In Singapore, the Ministry of Education issues mandates that industry must adhere to. In fact, much of the educational technology that is currently being used in Singapore was developed free of charge by tech companies based on MOE objectives. Even large companies like Microsoft are involved and must play by the same rules. If the technology that is developed is successful based on pilot projects in schools, then the companies get the chance to sell their products to schools for a profit. Companies not only provide products to schools, they are in schools, involved in pilot projects, and providing training and support aligned with Ministry objectives. In fact they are a constant presence in schools, have a friendly relationship with teachers and administrators, and interact with them more like fellow educators than salespeople. This gives teachers and schools an important voice in how textbooks, technology and other learning resources are developed.

This gives teachers and schools an important voice
in how textbooks, technology and
other learning resources are developed.


In the U.S., the goals of industry and education often seem at odds with each other. Educational companies can basically make anything they want without consulting school, educators, or the U.S. Department of Education at all. Since educational resources are so closely linked to teaching and learning, this disconnect makes it difficult to move educational policy forward in a unified way. We can't blame this on industry alone, however, because the U.S. Department of Education has traditionally exercised little influence on national educational policy, and to be fair, many U.S. companies invest heavily in education, although not in a concerted way that impacts learning on a widespread basis.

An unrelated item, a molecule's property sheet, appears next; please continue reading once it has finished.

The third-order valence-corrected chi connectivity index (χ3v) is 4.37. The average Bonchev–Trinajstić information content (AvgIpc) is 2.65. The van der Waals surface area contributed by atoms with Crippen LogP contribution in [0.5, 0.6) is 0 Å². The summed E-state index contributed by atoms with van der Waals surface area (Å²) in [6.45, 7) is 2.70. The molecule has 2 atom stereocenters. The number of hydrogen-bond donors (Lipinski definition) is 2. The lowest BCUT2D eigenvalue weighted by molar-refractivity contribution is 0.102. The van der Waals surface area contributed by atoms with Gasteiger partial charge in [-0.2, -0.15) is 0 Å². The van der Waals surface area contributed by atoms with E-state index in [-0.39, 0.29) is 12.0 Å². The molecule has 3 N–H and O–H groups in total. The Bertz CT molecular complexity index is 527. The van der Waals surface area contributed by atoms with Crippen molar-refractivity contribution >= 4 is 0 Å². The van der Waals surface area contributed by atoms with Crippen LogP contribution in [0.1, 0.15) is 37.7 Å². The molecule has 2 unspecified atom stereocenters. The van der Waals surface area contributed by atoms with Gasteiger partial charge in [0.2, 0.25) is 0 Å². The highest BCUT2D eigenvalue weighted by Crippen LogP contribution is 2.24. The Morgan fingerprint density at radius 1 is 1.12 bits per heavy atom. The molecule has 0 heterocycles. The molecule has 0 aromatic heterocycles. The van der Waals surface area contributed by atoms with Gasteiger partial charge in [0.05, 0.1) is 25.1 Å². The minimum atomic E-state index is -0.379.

In Singapore, educational resources must follow Ministry of Education guidelines. In the U.S., they do not. This is why Singapore math textbooks are thin, focused, lightweight, and inexpensive, while U.S. math textbooks are large, unfocused, heavy, and overpriced, adding an unnecessary strain on school budgets and children's backs. Textbook companies could argue legitimately that until recently every state had different standards and in order to sell textbooks, they had to align them to the standards of the largest states resulting in too many topics taught with too little depth. However, now most states have adopted new common standards called the Common Core State Standards, which were partially based on Singapore's world-class standards. I recently attended the National Council of Teachers of Mathematics Annual Meeting in Philadelphia and at the exhibit hall where publishers showcase the latest educational resources I noticed that every major textbook now claims to be "aligned to the Common Core." So what do these new textbooks look like? Surprise! With few exceptions, large, heavy, unfocused, and expensive. Maybe it's time for the U.S. Department of Education to step in.

Go to Part 1 - Technology in Education: The Big Questions - Lessons from Singapore

Go to Part 3 - Q&A with The Daily Riff - Lessons from Singapore

Go to Part 4 - Who's in Charge of Technology?  What's it for?  Lessons from Singapore -Visiting White Sands School

Note: Bill Jackson was also district wide math coach at the Scarsdale, NY Public Schools, one of the top performing districts in the country.  He is also presently the mathematics staff developer for the Franklin Lakes, NJ Public Schools.